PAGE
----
Bharatpur Travel Guide
Bharatpur - The Eastern Gateway to Rajasthan, was founded by Maharaja Suraj Mal in 1733 AD, it was once an impregnable well fortified city, carved out of the region formerly known as Mewat. The trio of Bharatpur, Deeg and Dholpur has played an important part in the history of Rajasthan.
The legends say that the place was named as Bharatpur after the name of Bharat, the brother of Lord Rama, whose other brother Laxman was worshipped as the family deity of the Bharatpur rulers, Laxman's name is engraved onthe state arms and the seals. The city and the fort have been believed to be founded by Rustam, a Jat of Sogariya clan. Maharaja Surajmal took over from Khemkaran, the son of Rustam and established the empire. He fortified the city by building a massive wall around the city.
The interesting aspect of the Bharatpur history is the domination of Jats in the region since 17th century, leader like Churaman and Badan Singh brought the Jats together to mould them into a force to reckon with. Suraj Mal has been the greatest ruler who made them a formidable force and played a very important role in the Indian history during 19th century.
Today Bharatpur is better known for the Keoladeo Natinal Park, a unique bird place, delight of ornithologists.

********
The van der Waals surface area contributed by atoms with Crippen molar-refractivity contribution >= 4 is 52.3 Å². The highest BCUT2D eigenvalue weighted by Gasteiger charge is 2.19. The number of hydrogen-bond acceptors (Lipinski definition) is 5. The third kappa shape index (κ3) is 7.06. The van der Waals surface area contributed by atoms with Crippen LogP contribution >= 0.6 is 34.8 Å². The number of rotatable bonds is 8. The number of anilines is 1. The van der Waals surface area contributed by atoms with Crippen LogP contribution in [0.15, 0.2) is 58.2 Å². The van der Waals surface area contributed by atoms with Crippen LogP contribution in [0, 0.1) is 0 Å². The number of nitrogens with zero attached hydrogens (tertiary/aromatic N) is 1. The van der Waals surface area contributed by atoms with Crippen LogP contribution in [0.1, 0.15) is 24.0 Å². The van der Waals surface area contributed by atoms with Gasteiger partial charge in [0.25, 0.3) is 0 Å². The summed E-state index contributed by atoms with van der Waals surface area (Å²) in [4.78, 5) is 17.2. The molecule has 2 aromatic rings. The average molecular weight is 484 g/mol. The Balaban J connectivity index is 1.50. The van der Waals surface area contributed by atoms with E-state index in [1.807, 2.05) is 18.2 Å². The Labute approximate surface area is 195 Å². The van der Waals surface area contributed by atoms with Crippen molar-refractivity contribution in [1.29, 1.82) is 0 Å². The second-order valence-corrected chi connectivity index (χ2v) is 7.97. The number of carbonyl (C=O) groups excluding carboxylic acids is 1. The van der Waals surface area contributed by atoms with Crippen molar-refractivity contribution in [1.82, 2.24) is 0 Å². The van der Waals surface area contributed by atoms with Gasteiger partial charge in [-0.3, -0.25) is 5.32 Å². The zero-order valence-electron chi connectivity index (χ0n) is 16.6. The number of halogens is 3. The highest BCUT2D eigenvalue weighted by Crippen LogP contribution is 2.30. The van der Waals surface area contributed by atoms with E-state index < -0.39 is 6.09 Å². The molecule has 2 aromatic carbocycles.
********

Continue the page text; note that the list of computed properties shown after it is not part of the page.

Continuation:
Bharatpur is well-known for it world heritage listed bird sanctuary Keoladeo Ghanna National Park. This is one of the few places in the world where you can hope to sight hundred of different species of birds in just a few days. Over 400 species different birds have been identified in the park and you see them all over the place.
Many tourists travelling to this destination have rate it as the highlight of their visit. It is just 55 kilometres from Agra and 176 kilometres from Jaipur.
The history of Bharatpur goes back to the epic age of Mahabharta when the Matsya kingdom flourished in the 5th century BC. Some archaeological remains of this period can be seen in the Bharatpur Museum. The city is supposed to be named after Bharat, the brother of Lord Rama. Bharatpur was the stronghold of the Jats in the 17th and 18th century.
They maintained considerable autonomy though they were allied to the Mughals; this was largely due to their prowess in the battle and their marriage alliances with the Rajputs. Their fort in Bharatpur even withstood attacks from the British in 1805 and 1825 but later they signed a treaty of friendship with the East India Company. It merged with the union of India at independence.